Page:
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Mackenzie Valley Pipeline, Canada

The Mackenzie Valley Pipeline and Gas Project were a series of proposed fossil fuel extraction and development projects in the Canadian North. Although they didn't come to fruition, lasting impacts were left on communities living in the Mackenzie Valley.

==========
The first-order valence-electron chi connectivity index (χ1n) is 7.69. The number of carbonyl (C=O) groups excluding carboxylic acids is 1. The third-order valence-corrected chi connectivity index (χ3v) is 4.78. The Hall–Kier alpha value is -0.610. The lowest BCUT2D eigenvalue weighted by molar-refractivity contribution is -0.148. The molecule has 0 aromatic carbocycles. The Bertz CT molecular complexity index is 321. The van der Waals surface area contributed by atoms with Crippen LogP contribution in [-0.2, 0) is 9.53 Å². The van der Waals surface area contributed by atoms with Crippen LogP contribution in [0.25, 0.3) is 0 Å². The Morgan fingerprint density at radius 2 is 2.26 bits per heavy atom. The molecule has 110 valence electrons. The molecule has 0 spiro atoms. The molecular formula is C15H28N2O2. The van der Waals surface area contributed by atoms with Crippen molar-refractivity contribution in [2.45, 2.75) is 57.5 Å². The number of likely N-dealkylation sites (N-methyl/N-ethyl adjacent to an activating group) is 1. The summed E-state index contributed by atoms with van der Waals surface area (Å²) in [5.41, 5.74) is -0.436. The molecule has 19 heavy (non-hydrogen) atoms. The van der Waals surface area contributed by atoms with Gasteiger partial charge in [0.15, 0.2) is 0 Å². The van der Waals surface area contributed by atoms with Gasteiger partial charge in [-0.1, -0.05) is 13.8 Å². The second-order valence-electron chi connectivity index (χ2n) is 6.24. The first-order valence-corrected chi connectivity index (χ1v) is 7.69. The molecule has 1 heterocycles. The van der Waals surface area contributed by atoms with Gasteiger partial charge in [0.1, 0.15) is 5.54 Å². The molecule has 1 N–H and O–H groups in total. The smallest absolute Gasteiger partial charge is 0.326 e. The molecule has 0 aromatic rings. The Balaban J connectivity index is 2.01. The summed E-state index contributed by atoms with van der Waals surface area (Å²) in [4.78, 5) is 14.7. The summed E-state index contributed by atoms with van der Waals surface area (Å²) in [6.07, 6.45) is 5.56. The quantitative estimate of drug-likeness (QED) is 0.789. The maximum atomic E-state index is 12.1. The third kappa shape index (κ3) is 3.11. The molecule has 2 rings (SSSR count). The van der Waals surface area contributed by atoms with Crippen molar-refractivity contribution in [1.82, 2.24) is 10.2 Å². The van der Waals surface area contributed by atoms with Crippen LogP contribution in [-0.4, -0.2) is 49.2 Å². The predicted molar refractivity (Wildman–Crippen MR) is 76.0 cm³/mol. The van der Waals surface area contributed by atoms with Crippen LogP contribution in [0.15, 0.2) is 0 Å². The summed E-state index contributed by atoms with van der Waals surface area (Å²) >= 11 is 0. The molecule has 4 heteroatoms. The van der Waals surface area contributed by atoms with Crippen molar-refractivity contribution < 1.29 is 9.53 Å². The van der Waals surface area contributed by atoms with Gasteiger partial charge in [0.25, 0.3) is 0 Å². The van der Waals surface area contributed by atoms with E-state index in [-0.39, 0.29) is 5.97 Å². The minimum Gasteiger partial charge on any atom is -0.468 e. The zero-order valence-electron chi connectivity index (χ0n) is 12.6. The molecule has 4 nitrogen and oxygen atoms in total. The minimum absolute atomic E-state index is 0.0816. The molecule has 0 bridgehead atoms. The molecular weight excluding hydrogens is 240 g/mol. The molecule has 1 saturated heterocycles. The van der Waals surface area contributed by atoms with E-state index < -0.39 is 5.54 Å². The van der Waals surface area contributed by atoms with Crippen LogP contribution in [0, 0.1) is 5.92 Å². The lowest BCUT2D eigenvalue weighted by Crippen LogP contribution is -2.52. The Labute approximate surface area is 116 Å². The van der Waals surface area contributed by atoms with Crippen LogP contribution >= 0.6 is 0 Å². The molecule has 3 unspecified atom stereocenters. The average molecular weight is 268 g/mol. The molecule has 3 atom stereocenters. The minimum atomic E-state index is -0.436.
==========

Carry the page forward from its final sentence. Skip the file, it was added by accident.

After large quantities of fossil fuels were discovered in Alaska in 1968, discussion started around beginning Canadian resource extraction and development in the North, particularly Yukon and the Northwest Territories. By 1970 Pierre Trudeau’s government had already created policies on pipeline development with plans of looking north, and Canadian Arctic Gas Pipeline Ltd. along with Foothills Pipe Lines Ltd. created plans to run natural gas either from Alaska, across the Yukon, through the Mackenzie Valley south to Alberta and the U.S., or directly from the Mackenzie Delta to Alberta. The former was an idyllic development project and at the time would have been the longest pipeline in the world and quite an engineering marvel given the difficulties of building on permafrost and other geographical barriers set out by the Canadian North. The potential economic benefits of the project as well as the ability to expand southern infrastructure and control into the Canadian North through resource development was an attractive proposal. However, the local Aboriginal communities of the Mackenzie Valley saw issue with the pipeline and potential changes to their physical, social, economic, and environmental well being, resulting in a number of conflicts, land claims, and land disputes among stakeholders. Concerns over construction, environmental degradation, safety, and human impacts led to the appointment of Justice Thomas Berger to conduct an inquiry on the proposed pipelines and the potential environmental, cultural, social, and economic impacts they may have on Canada’s north and its people. By 1977, Berger had visited over 35 communities in 3 years to hear from all the involved stakeholders in Canada’s North and document their concerns. The 1977 report concluded that further study was necessary, especially with regards to Indigenous land claims, and that the pipeline should not be constructed given the vulnerable northern environment in the proposed development area. Berger recommended a 10-year moratorium on construction to allow for more baseline studies on environment, people, wildlife, and to better understand the economic effects this development would have on the area. The moratorium was also intended to give the Aboriginal communities involved time to settle their land claim settlements, and by 2000 the Inuvialuit, Gwich’in, and Sahtu peoples had their claims taken care of. These communities now had an interest in the economic prosperity of the pipelines, and when the initial proposals fell through Imperial Oil, ConocoPhillips, ExxonMobil and the Aboriginal Pipeline Group (made up of local communities with pipeline interests) proposed the $16.2 billion Mackenzie Gas Project to carry 34.3 million cubic m of natural gas about 1,200 km from the Beaufort Sea to northern Alberta. The plan was submitted to the NEB in 2004 and approved in 2010 with December of 2015 set as the deadline to begin construction. Changing economics and the falling price of natural gas resulted in Imperial wanting to delay construction further to ensure the economic feasibility of the project (as natural gas prices were dropping). The extension was granted by the NEB to the dismay of environmentalists, but by the end of 2017 Imperial Oil decided the Mackenzie Gas Project was no longer profitable enough in the North American natural gas market with new forms of competition and new technologies to construct, and declared the end of the nearly 50 year deliberation and development process.